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United States of America v. Justin Pellak
Case Number: 21-4042
Judge: PER CURIAM
Before GREGORY, Chief Judge, FLOYD, and RUSHING, Circuit Judges.
Court: UNITED STATES COURT OF APPEALS
FOR THE FOURTH CIRCUIT
Plaintiff's Attorney: G. Norman Acker, III, Acting United States Attorney, Jennifer P. MayParker, Assistant United States Attorney, David A. Bragdon, Assistant United States
Attorney, OFFICE OF THE UNITED STATES ATTORNEY
Richmond, VA - Criminal defense lawyer represented defendant with conspiracy to distribute and possess with intent to distribute 50 grams or more of methamphetamine and a quantity of heroin; possession with intent to distribute 50 grams or more of methamphetamine and a quantity of heroin; possession of a firearm in furtherance of a drug trafficking crime; and possession of a firearm by a convicted felon charges.
Justin Ervin Pellak pled guilty, without a plea agreement, to conspiracy to distribute
and possess with intent to distribute 50 grams or more of methamphetamine and a quantity
of heroin, in violation of 21 U.S.C. §§ 841(a)(1), (b)(1)(A), 846; possession with intent to
distribute 50 grams or more of methamphetamine and a quantity of heroin, in violation of
21 U.S.C. § 841(a)(1), (b)(1)(A); possession of a firearm in furtherance of a drug
trafficking crime, in violation of 18 U.S.C. § 924(c)(1)(A); and possession of a firearm by
a convicted felon, in violation of 18 U.S.C. §§ 922(g)(1), 924(a)(2). The district court
sentenced Pellak to a total term of 248 months’ imprisonment, followed by 5 years of
In announcing the conditions that would govern Pellak’s term of supervised release,
the district court stated that “after careful consideration of the provisions of [18 U.S.C.
§] 3583(d) and the sentencing factors outlined in [18 U.S.C. §] 3553(a), the defendant shall
comply with the mandatory and standard conditions of supervision as adopted in the
Eastern District of North Carolina . . . . ” (J.A. 104).1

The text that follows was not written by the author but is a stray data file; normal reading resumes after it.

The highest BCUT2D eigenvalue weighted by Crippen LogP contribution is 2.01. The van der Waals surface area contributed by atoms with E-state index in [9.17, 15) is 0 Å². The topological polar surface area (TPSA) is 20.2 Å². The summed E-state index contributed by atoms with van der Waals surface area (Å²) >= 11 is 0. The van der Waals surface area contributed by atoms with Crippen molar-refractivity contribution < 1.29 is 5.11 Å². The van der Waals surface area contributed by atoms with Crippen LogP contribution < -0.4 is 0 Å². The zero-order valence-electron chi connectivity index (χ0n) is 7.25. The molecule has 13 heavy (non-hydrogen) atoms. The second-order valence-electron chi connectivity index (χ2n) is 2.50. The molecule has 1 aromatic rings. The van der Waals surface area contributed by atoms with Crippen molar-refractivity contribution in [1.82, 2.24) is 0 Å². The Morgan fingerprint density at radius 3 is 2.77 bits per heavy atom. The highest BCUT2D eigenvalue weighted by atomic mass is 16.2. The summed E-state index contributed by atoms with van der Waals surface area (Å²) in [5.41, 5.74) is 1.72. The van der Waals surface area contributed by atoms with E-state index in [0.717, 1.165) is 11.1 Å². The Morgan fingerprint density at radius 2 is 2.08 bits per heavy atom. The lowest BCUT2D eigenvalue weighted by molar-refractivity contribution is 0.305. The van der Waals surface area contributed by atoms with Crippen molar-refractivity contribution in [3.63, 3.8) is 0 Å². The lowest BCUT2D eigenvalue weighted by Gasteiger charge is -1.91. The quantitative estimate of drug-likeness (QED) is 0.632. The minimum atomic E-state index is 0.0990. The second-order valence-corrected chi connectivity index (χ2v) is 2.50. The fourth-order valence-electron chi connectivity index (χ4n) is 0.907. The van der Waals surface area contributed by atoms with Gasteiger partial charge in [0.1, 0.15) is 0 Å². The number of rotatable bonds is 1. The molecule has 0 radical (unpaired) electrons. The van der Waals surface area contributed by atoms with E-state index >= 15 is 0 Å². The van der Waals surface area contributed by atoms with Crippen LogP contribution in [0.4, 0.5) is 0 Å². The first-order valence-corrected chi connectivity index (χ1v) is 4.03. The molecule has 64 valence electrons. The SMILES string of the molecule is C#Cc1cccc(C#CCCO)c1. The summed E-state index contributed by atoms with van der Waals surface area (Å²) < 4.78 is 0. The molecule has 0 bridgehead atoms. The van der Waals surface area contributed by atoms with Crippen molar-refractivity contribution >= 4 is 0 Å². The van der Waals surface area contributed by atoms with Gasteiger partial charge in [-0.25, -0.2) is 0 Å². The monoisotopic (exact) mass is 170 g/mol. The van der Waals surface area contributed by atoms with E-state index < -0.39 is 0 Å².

The written criminal judgment
included two “additional standard conditions of supervision,” which required that Pellak
“not incur new credit charges or open additional lines of credit without approval of the
probation office” and that he “provide the probation office with access to any requested
financial information.” (J.A. 12).
1 “J.A.” refers to the joint appendix filed by the parties in this appeal.
On appeal, Pellak argues that his sentence must be vacated because the district court
did not pronounce the two financial “additional standard conditions of supervision” at
sentencing. A district court must announce all nonmandatory conditions of supervised
release at the sentencing hearing. United States v. Rogers, 961 F.3d 291, 296-99 (4th Cir.
2020). This “requirement . . . gives defendants a chance to object to conditions that are not
tailored to their individual circumstances and ensures that they will be imposed only after
consideration of the factors set out in § 3583(d).” Id. at 300. However, as the Government
emphasizes, a court may satisfy this obligation “through incorporation–by incorporating,
for instance, all Guidelines ‘standard’ conditions when it pronounces a supervised-release
sentence, and then detailing those conditions in the written judgment.” Id. at 299; see
United States v. Singletary, 984 F.3d 341, 345-46 (4th Cir. 2021) (acknowledging
incorporation but noting that sentencing court’s reference to “standard conditions” did not
include the same financial conditions challenged because the conditions were not included
in the Sentencing Guidelines’ standard conditions, which is not the case here).
Here, unlike in Rogers and Singletary, the district court announced that Pellak
would be expected to comply with the “standard conditions of supervision as adopted in
the Eastern District of North Carolina.” At the time of Pellak’s sentencing hearing in
January 2021, the Eastern District of North Carolina had adopted a standing order
establishing that “any reference in the pronouncement of a sentence to the ‘Standard
Conditions of Supervision as adopted in the Eastern District of North Carolina’ shall be
deemed to refer to and incorporate” certain conditions of supervised release, including:
You must not incur new credit charges or open additional lines of credit
without the approval of the probation officer. You must provide the
probation officer with access to any requested financial information.
In re Mandatory and Standard Conditions of Probation and Supervised Release, 20-SO-8
(E.D.N.C. June 25, 2020).2
Thus, the district court “compl[ied] with the pronouncement
requirement by expressly incorporating . . . a court-wide standing order that lists certain
conditions of supervised release,” and the “later-issued written judgment that detail[ed]
those conditions may be construed fairly as a ‘clarification’ of an otherwise ‘vague’ oral
pronouncement.” Rogers, 961 F.3d at 299
Outcome: Accordingly, we find that the district court did not err in including the two
challenged financial conditions of supervised release in the written judgment. We therefore affirm the district court’s judgment. We dispense with oral argument because the facts and legal contentions are adequately presented in the materials before this court and argument would not aid the decisional process.